Its about intensity, not time. If you're starting, try treadmill running with 30seconds of 10-12mph run followed by 5-6mph jog for 14-20 min. The other thing, be careful not to overdo it. I know you want to lose weight fast, but you could easily push yourself in to overtraining and/or lose the drive or motivation to work out at all. Get in to it easily, not full on and I think you'll lower your chances of burning out and injuring yourself. If you add a little at a time you can adapt better and you'll also feel the sense of accomplishment versus taking stuff out and feeling like a quitter. Good luck!
01-24-2009, 08:24 PM
You may find yourself being so carb sensitive because you have been on low carb diets for extended periods of time.
You should try the traditional dieting approach proven by decades of bodybuilders rather than the immensely popular low carb diets that virtually everybody is using.
Try approximately 2200 calories a week divided into at least 6 meals with the macro nutrient ratio of approximately 50/30/20 (carbs/protein/fat). Also get at least 25 g of fibre a day because fibre helps you feel fuller.
You may find your body responds completely differently when you try different foods and eating habits. So don't maintain any set beliefs about how your body responds unless you have tried it giving your 100% effort.
01-27-2009, 11:56 AM
I dropped the twice daily sessions of cardio in favor of a 20 minute HIIT session after weights (although I won't be doing cardio tomorrow, as today was leg day). I also have kept my carbs at approximately 30 grams daily.
As of today I have lost 4 lbs, however I noticed that the low carb, high protein, moderate fat, diet that I am on makes me urinate often, so I am sure that the majority of this weight lost is water. That being said, it is nice to see the scale moving in the right direction.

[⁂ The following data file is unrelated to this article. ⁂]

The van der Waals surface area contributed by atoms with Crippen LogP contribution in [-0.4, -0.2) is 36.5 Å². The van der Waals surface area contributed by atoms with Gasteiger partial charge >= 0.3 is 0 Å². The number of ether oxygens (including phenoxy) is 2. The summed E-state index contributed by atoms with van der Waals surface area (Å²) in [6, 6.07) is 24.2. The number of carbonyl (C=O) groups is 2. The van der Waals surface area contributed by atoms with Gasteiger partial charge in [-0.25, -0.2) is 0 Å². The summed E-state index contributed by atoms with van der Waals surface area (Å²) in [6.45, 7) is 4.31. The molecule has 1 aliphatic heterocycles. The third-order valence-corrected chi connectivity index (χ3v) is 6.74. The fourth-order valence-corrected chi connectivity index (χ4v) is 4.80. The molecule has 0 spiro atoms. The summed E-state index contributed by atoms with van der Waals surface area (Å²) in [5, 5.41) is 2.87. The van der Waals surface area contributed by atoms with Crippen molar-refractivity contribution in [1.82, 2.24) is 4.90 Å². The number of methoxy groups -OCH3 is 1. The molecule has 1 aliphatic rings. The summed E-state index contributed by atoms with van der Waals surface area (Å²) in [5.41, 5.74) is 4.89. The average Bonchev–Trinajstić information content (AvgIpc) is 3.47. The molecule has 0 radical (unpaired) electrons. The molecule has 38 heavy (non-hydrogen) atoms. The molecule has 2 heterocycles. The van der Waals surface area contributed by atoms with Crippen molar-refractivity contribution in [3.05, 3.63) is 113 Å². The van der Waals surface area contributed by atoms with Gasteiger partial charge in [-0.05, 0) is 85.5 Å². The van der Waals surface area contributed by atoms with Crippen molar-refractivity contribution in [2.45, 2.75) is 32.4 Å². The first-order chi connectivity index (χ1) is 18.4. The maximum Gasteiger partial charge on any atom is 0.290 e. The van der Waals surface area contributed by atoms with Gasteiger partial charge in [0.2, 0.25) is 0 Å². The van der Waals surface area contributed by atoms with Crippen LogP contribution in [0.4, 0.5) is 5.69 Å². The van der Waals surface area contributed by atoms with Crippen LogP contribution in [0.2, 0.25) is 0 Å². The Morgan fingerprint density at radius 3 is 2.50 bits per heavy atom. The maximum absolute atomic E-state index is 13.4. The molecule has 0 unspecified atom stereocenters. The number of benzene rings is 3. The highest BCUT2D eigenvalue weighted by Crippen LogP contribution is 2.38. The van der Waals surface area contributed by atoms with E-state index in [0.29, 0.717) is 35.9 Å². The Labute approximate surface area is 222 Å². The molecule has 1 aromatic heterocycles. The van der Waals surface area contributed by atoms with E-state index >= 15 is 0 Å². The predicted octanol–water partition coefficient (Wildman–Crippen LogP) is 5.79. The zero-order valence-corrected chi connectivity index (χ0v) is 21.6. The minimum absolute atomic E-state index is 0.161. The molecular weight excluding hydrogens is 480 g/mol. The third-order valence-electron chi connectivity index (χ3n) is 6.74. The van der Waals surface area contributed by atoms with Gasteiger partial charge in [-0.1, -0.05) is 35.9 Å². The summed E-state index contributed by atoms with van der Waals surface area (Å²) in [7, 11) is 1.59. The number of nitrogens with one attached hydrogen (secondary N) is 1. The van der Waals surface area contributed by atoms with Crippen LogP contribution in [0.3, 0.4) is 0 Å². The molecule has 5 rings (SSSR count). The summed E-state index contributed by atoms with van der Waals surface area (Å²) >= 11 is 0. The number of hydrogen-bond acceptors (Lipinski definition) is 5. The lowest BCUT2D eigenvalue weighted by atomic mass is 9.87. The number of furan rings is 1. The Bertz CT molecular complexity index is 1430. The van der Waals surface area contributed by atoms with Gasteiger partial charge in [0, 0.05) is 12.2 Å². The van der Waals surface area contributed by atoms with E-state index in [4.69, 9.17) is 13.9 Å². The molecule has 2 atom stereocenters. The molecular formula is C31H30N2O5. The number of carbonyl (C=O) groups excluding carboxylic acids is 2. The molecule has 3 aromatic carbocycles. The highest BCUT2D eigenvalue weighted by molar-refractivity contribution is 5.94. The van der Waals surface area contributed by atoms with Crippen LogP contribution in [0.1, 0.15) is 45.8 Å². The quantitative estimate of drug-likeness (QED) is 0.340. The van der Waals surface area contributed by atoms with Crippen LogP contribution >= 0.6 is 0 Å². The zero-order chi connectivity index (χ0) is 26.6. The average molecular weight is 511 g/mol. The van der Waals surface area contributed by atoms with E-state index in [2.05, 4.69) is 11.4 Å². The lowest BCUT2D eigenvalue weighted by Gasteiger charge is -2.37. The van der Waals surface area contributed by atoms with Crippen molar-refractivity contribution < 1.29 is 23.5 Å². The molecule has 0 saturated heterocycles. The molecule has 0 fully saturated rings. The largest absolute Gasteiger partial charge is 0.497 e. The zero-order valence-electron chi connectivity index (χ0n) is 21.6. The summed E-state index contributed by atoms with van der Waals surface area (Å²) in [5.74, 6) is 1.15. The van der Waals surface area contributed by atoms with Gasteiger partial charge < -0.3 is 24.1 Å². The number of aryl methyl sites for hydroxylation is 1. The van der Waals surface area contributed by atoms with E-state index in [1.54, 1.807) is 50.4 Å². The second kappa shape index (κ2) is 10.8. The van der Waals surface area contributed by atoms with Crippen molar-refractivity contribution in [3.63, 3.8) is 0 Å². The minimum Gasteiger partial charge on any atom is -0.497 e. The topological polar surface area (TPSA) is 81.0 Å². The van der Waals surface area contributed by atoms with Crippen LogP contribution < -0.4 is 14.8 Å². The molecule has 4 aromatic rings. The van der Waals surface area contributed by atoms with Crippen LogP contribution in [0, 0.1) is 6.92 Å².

I also noticed that since dropping the cardio twice daily that my muscles are a lot harder, so at this point there is little doubt in my mind that I was doing too much cardio.
Interestingly enough I have noticed what I think is an increase in my testosterone. My libido is up and I have been a bit "testy". The feelings aren't much different than how I felt on past pro-hormone cycles.
01-27-2009, 03:56 PM
Weird, when I went low carb, as I am now, my libido has really dropped. Although I'm taking in relatively low fat also (40-50g) while you're staying high which I think may account for the surge in libido. Fats help with hormone production and mood.
01-27-2009, 05:54 PM
The diet that I am on now, which I am just finding out is essentially the Anabolic Diet (the only difference was that I hadn't planned on doing two days of carb load up), is more of a long term way of eating for me from now on.
01-27-2009, 08:02 PM
01-27-2009, 10:33 PM
The Anabolic Diet doesn't call for you to enter ketosis, and as a rule of thumb calls for you to consume 30 grams of protein daily (which apparantly is enough to keep one out of ketosis).
However, I haven't found the appropriate amount of carbs to eat to go along with my training program, and I have found myself in ketosis. This isn't a diet killer though, as the AD needs you to get the metabolic shift from burning carbs to burning fats.
Here is a good link explaining a lot about the AD: